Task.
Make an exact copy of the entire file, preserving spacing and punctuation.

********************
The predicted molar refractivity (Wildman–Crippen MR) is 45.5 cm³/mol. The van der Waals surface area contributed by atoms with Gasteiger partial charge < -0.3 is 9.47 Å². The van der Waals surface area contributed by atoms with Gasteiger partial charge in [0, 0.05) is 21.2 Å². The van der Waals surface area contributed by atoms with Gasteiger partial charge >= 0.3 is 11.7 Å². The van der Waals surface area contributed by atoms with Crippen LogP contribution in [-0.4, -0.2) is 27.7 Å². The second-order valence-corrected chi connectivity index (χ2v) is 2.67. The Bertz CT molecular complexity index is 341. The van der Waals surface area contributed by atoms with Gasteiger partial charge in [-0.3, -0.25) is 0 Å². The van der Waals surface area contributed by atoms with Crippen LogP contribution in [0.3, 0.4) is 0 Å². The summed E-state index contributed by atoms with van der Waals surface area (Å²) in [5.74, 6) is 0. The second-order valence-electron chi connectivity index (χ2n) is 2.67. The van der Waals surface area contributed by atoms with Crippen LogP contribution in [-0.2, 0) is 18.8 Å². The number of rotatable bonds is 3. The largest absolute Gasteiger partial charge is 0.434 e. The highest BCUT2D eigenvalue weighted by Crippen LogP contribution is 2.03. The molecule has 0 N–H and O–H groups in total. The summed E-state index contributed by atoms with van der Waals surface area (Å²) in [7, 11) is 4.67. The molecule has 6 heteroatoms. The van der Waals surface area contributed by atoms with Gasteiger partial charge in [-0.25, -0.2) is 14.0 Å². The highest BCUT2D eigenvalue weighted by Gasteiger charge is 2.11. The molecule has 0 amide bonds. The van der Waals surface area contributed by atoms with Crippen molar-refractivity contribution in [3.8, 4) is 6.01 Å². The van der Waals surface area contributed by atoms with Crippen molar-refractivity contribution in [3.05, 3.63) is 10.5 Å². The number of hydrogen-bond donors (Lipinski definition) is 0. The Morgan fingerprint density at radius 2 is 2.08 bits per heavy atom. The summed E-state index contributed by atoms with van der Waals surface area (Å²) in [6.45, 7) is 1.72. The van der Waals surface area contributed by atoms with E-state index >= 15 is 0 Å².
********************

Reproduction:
The predicted molar refractivity (Wildman–Crippen MR) is 45.5 cm³/mol. The van der Waals surface area contributed by atoms with Gasteiger partial charge < -0.3 is 9.47 Å². The van der Waals surface area contributed by atoms with Gasteiger partial charge in [0, 0.05) is 21.2 Å². The van der Waals surface area contributed by atoms with Gasteiger partial charge >= 0.3 is 11.7 Å². The van der Waals surface area contributed by atoms with Crippen LogP contribution in [-0.4, -0.2) is 27.7 Å². The second-order valence-corrected chi connectivity index (χ2v) is 2.67. The Bertz CT molecular complexity index is 341. The van der Waals surface area contributed by atoms with Gasteiger partial charge in [-0.3, -0.25) is 0 Å². The van der Waals surface area contributed by atoms with Crippen LogP contribution in [0.3, 0.4) is 0 Å². The summed E-state index contributed by atoms with van der Waals surface area (Å²) in [5.74, 6) is 0. The second-order valence-electron chi connectivity index (χ2n) is 2.67. The van der Waals surface area contributed by atoms with Crippen LogP contribution in [-0.2, 0) is 18.8 Å². The number of rotatable bonds is 3. The largest absolute Gasteiger partial charge is 0.434 e. The highest BCUT2D eigenvalue weighted by Crippen LogP contribution is 2.03. The molecule has 0 N–H and O–H groups in total. The summed E-state index contributed by atoms with van der Waals surface area (Å²) in [7, 11) is 4.67. The molecule has 6 heteroatoms. The van der Waals surface area contributed by atoms with Gasteiger partial charge in [-0.25, -0.2) is 14.0 Å². The highest BCUT2D eigenvalue weighted by Gasteiger charge is 2.11. The molecule has 0 amide bonds. The van der Waals surface area contributed by atoms with Crippen molar-refractivity contribution in [3.8, 4) is 6.01 Å². The van der Waals surface area contributed by atoms with Crippen molar-refractivity contribution in [3.05, 3.63) is 10.5 Å². The number of hydrogen-bond donors (Lipinski definition) is 0. The Morgan fingerprint density at radius 2 is 2.08 bits per heavy atom. The summed E-state index contributed by atoms with van der Waals surface area (Å²) in [6.45, 7) is 1.72. The van der Waals surface area contributed by atoms with E-state index >= 15 is 0 Å².